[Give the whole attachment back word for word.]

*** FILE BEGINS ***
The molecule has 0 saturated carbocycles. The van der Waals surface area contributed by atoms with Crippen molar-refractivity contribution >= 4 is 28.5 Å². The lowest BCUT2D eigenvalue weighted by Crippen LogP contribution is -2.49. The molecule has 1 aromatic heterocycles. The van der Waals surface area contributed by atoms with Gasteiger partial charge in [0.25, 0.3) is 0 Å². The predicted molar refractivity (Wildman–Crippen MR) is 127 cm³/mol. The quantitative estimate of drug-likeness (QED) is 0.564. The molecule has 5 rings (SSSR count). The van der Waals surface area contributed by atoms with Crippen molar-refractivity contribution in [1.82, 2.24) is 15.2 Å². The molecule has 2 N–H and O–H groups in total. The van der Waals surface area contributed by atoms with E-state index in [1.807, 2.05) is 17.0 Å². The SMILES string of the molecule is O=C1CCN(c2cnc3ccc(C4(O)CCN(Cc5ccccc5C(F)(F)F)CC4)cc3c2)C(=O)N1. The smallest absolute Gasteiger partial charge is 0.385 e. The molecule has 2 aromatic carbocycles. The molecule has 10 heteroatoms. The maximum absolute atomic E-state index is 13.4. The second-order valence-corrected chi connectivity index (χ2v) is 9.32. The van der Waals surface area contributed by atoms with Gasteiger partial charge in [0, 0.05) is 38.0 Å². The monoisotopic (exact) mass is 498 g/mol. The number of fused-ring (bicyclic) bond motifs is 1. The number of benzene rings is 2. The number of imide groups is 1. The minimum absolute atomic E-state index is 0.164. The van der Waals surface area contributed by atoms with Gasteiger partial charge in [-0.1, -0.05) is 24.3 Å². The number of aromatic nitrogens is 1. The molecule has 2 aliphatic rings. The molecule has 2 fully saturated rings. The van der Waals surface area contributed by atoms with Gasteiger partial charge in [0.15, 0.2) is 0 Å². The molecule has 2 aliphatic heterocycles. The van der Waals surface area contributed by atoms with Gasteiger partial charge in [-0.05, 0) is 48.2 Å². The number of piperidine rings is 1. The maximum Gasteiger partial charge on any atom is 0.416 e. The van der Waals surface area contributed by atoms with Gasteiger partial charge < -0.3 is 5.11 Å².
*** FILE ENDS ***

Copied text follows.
The molecule has 0 saturated carbocycles. The van der Waals surface area contributed by atoms with Crippen molar-refractivity contribution >= 4 is 28.5 Å². The lowest BCUT2D eigenvalue weighted by Crippen LogP contribution is -2.49. The molecule has 1 aromatic heterocycles. The van der Waals surface area contributed by atoms with Gasteiger partial charge in [0.25, 0.3) is 0 Å². The predicted molar refractivity (Wildman–Crippen MR) is 127 cm³/mol. The quantitative estimate of drug-likeness (QED) is 0.564. The molecule has 5 rings (SSSR count). The van der Waals surface area contributed by atoms with Crippen molar-refractivity contribution in [1.82, 2.24) is 15.2 Å². The molecule has 2 N–H and O–H groups in total. The van der Waals surface area contributed by atoms with E-state index in [1.807, 2.05) is 17.0 Å². The SMILES string of the molecule is O=C1CCN(c2cnc3ccc(C4(O)CCN(Cc5ccccc5C(F)(F)F)CC4)cc3c2)C(=O)N1. The smallest absolute Gasteiger partial charge is 0.385 e. The molecule has 2 aromatic carbocycles. The molecule has 10 heteroatoms. The maximum absolute atomic E-state index is 13.4. The second-order valence-corrected chi connectivity index (χ2v) is 9.32. The van der Waals surface area contributed by atoms with Gasteiger partial charge in [0, 0.05) is 38.0 Å². The monoisotopic (exact) mass is 498 g/mol. The number of fused-ring (bicyclic) bond motifs is 1. The number of benzene rings is 2. The number of imide groups is 1. The minimum absolute atomic E-state index is 0.164. The van der Waals surface area contributed by atoms with Gasteiger partial charge in [-0.1, -0.05) is 24.3 Å². The number of aromatic nitrogens is 1. The molecule has 2 aliphatic rings. The molecule has 2 fully saturated rings. The van der Waals surface area contributed by atoms with Gasteiger partial charge in [0.15, 0.2) is 0 Å². The molecule has 2 aliphatic heterocycles. The van der Waals surface area contributed by atoms with Gasteiger partial charge in [-0.05, 0) is 48.2 Å². The number of piperidine rings is 1. The maximum Gasteiger partial charge on any atom is 0.416 e. The van der Waals surface area contributed by atoms with Gasteiger partial charge < -0.3 is 5.11 Å².